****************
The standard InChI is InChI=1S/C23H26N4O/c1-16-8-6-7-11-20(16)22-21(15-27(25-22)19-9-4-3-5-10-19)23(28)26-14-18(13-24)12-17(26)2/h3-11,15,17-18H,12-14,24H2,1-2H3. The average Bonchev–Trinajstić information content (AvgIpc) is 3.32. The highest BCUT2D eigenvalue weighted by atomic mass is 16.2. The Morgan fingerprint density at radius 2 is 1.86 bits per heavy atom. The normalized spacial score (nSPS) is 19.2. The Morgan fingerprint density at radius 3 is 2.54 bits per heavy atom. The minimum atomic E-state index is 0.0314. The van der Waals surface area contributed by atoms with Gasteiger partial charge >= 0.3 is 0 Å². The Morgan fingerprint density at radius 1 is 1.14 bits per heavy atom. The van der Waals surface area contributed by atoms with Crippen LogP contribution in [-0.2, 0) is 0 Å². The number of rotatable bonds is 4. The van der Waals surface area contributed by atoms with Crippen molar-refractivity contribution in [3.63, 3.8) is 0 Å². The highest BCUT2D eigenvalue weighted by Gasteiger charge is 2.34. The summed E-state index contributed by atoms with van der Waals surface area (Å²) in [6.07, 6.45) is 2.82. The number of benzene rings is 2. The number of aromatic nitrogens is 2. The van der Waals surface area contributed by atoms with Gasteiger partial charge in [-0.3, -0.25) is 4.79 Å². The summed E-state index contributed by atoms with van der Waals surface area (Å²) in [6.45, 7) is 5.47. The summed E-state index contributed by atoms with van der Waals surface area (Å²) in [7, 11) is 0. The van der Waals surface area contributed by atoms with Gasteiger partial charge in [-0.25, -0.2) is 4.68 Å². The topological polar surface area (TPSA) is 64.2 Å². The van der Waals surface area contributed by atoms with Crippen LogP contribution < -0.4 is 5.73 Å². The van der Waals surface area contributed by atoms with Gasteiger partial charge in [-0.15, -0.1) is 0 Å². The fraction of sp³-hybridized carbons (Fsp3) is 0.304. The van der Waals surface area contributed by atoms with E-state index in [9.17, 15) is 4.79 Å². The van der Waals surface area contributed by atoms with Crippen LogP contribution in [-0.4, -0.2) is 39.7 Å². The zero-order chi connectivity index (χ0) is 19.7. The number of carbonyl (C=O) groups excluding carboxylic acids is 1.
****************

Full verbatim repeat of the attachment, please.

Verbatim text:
The standard InChI is InChI=1S/C23H26N4O/c1-16-8-6-7-11-20(16)22-21(15-27(25-22)19-9-4-3-5-10-19)23(28)26-14-18(13-24)12-17(26)2/h3-11,15,17-18H,12-14,24H2,1-2H3. The average Bonchev–Trinajstić information content (AvgIpc) is 3.32. The highest BCUT2D eigenvalue weighted by atomic mass is 16.2. The Morgan fingerprint density at radius 2 is 1.86 bits per heavy atom. The normalized spacial score (nSPS) is 19.2. The Morgan fingerprint density at radius 3 is 2.54 bits per heavy atom. The minimum atomic E-state index is 0.0314. The van der Waals surface area contributed by atoms with Gasteiger partial charge >= 0.3 is 0 Å². The Morgan fingerprint density at radius 1 is 1.14 bits per heavy atom. The van der Waals surface area contributed by atoms with Crippen LogP contribution in [-0.2, 0) is 0 Å². The number of rotatable bonds is 4. The van der Waals surface area contributed by atoms with Crippen molar-refractivity contribution in [3.63, 3.8) is 0 Å². The highest BCUT2D eigenvalue weighted by Gasteiger charge is 2.34. The summed E-state index contributed by atoms with van der Waals surface area (Å²) in [6.07, 6.45) is 2.82. The number of benzene rings is 2. The number of aromatic nitrogens is 2. The van der Waals surface area contributed by atoms with Gasteiger partial charge in [-0.3, -0.25) is 4.79 Å². The summed E-state index contributed by atoms with van der Waals surface area (Å²) in [6.45, 7) is 5.47. The summed E-state index contributed by atoms with van der Waals surface area (Å²) in [7, 11) is 0. The van der Waals surface area contributed by atoms with Gasteiger partial charge in [-0.25, -0.2) is 4.68 Å². The topological polar surface area (TPSA) is 64.2 Å². The van der Waals surface area contributed by atoms with Crippen LogP contribution < -0.4 is 5.73 Å². The van der Waals surface area contributed by atoms with Gasteiger partial charge in [-0.15, -0.1) is 0 Å². The fraction of sp³-hybridized carbons (Fsp3) is 0.304. The van der Waals surface area contributed by atoms with E-state index in [9.17, 15) is 4.79 Å². The van der Waals surface area contributed by atoms with Crippen LogP contribution in [-0.4, -0.2) is 39.7 Å². The zero-order chi connectivity index (χ0) is 19.7. The number of carbonyl (C=O) groups excluding carboxylic acids is 1.